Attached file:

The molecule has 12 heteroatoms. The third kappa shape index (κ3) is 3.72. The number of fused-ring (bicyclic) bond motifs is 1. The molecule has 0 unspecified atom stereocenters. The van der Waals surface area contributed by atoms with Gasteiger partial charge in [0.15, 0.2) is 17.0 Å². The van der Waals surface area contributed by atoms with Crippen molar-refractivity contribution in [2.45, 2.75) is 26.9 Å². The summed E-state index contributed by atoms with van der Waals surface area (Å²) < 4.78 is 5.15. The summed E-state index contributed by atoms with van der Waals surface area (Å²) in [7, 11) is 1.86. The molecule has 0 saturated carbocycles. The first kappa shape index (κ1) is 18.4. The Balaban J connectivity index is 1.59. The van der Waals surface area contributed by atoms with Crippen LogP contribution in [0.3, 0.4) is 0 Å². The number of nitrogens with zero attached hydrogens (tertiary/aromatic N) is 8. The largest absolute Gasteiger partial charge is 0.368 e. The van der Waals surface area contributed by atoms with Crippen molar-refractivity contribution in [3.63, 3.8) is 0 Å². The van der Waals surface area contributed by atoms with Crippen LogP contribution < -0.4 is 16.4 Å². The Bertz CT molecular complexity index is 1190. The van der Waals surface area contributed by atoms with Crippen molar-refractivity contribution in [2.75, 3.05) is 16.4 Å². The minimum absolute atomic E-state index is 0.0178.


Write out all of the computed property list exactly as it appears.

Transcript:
The molecule has 12 heteroatoms. The third kappa shape index (κ3) is 3.72. The number of fused-ring (bicyclic) bond motifs is 1. The molecule has 0 unspecified atom stereocenters. The van der Waals surface area contributed by atoms with Gasteiger partial charge in [0.15, 0.2) is 17.0 Å². The van der Waals surface area contributed by atoms with Crippen molar-refractivity contribution in [2.45, 2.75) is 26.9 Å². The summed E-state index contributed by atoms with van der Waals surface area (Å²) < 4.78 is 5.15. The summed E-state index contributed by atoms with van der Waals surface area (Å²) in [7, 11) is 1.86. The molecule has 0 saturated carbocycles. The first kappa shape index (κ1) is 18.4. The Balaban J connectivity index is 1.59. The van der Waals surface area contributed by atoms with Crippen LogP contribution in [0.3, 0.4) is 0 Å². The number of nitrogens with zero attached hydrogens (tertiary/aromatic N) is 8. The largest absolute Gasteiger partial charge is 0.368 e. The van der Waals surface area contributed by atoms with Crippen molar-refractivity contribution in [3.63, 3.8) is 0 Å². The van der Waals surface area contributed by atoms with Crippen LogP contribution < -0.4 is 16.4 Å². The Bertz CT molecular complexity index is 1190. The van der Waals surface area contributed by atoms with Crippen molar-refractivity contribution in [2.75, 3.05) is 16.4 Å². The minimum absolute atomic E-state index is 0.0178.